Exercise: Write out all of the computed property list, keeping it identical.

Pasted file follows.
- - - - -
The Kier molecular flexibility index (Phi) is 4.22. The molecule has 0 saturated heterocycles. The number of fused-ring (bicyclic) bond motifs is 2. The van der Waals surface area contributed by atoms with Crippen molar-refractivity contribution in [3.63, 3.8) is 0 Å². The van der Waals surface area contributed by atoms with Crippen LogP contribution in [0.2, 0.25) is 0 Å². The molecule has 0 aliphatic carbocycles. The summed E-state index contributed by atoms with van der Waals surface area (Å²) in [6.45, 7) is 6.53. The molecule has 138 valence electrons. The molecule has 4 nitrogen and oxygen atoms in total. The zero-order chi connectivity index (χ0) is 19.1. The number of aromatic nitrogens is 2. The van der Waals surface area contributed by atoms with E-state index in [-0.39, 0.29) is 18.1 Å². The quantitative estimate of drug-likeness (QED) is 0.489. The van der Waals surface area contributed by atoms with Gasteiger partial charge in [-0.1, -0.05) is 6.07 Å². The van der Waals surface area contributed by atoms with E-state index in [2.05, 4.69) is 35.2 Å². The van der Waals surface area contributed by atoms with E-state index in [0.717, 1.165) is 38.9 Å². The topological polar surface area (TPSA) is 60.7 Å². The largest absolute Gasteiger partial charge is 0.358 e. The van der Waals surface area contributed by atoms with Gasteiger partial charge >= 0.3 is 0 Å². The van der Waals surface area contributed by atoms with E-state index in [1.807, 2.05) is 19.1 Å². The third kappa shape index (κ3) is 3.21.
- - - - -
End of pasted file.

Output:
The Kier molecular flexibility index (Phi) is 4.22. The molecule has 0 saturated heterocycles. The number of fused-ring (bicyclic) bond motifs is 2. The van der Waals surface area contributed by atoms with Crippen molar-refractivity contribution in [3.63, 3.8) is 0 Å². The van der Waals surface area contributed by atoms with Crippen LogP contribution in [0.2, 0.25) is 0 Å². The molecule has 0 aliphatic carbocycles. The summed E-state index contributed by atoms with van der Waals surface area (Å²) in [6.45, 7) is 6.53. The molecule has 138 valence electrons. The molecule has 4 nitrogen and oxygen atoms in total. The zero-order chi connectivity index (χ0) is 19.1. The number of aromatic nitrogens is 2. The van der Waals surface area contributed by atoms with E-state index in [-0.39, 0.29) is 18.1 Å². The quantitative estimate of drug-likeness (QED) is 0.489. The van der Waals surface area contributed by atoms with Gasteiger partial charge in [-0.1, -0.05) is 6.07 Å². The van der Waals surface area contributed by atoms with E-state index in [2.05, 4.69) is 35.2 Å². The van der Waals surface area contributed by atoms with E-state index in [0.717, 1.165) is 38.9 Å². The topological polar surface area (TPSA) is 60.7 Å². The largest absolute Gasteiger partial charge is 0.358 e. The van der Waals surface area contributed by atoms with Gasteiger partial charge >= 0.3 is 0 Å². The van der Waals surface area contributed by atoms with E-state index in [1.807, 2.05) is 19.1 Å². The third kappa shape index (κ3) is 3.21.